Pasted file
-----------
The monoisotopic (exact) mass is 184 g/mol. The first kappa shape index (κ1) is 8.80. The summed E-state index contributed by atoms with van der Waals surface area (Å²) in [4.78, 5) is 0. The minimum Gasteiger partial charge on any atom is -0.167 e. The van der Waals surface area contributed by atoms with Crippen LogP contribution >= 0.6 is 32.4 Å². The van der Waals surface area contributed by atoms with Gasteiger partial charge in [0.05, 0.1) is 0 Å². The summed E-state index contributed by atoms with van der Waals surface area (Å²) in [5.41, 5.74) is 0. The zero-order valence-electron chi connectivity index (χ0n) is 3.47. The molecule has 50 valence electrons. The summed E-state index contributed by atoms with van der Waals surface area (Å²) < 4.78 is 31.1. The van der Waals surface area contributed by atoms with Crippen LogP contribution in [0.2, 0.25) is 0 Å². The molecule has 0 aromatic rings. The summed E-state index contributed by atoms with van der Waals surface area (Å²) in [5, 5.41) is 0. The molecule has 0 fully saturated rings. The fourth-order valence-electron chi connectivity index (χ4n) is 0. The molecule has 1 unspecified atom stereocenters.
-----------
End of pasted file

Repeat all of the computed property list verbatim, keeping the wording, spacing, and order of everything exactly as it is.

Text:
The monoisotopic (exact) mass is 184 g/mol. The first kappa shape index (κ1) is 8.80. The summed E-state index contributed by atoms with van der Waals surface area (Å²) in [4.78, 5) is 0. The minimum Gasteiger partial charge on any atom is -0.167 e. The van der Waals surface area contributed by atoms with Crippen LogP contribution >= 0.6 is 32.4 Å². The van der Waals surface area contributed by atoms with Gasteiger partial charge in [0.05, 0.1) is 0 Å². The summed E-state index contributed by atoms with van der Waals surface area (Å²) in [5.41, 5.74) is 0. The zero-order valence-electron chi connectivity index (χ0n) is 3.47. The molecule has 50 valence electrons. The summed E-state index contributed by atoms with van der Waals surface area (Å²) < 4.78 is 31.1. The van der Waals surface area contributed by atoms with Crippen LogP contribution in [0.2, 0.25) is 0 Å². The molecule has 0 aromatic rings. The summed E-state index contributed by atoms with van der Waals surface area (Å²) in [5, 5.41) is 0. The molecule has 0 fully saturated rings. The fourth-order valence-electron chi connectivity index (χ4n) is 0. The molecule has 1 unspecified atom stereocenters.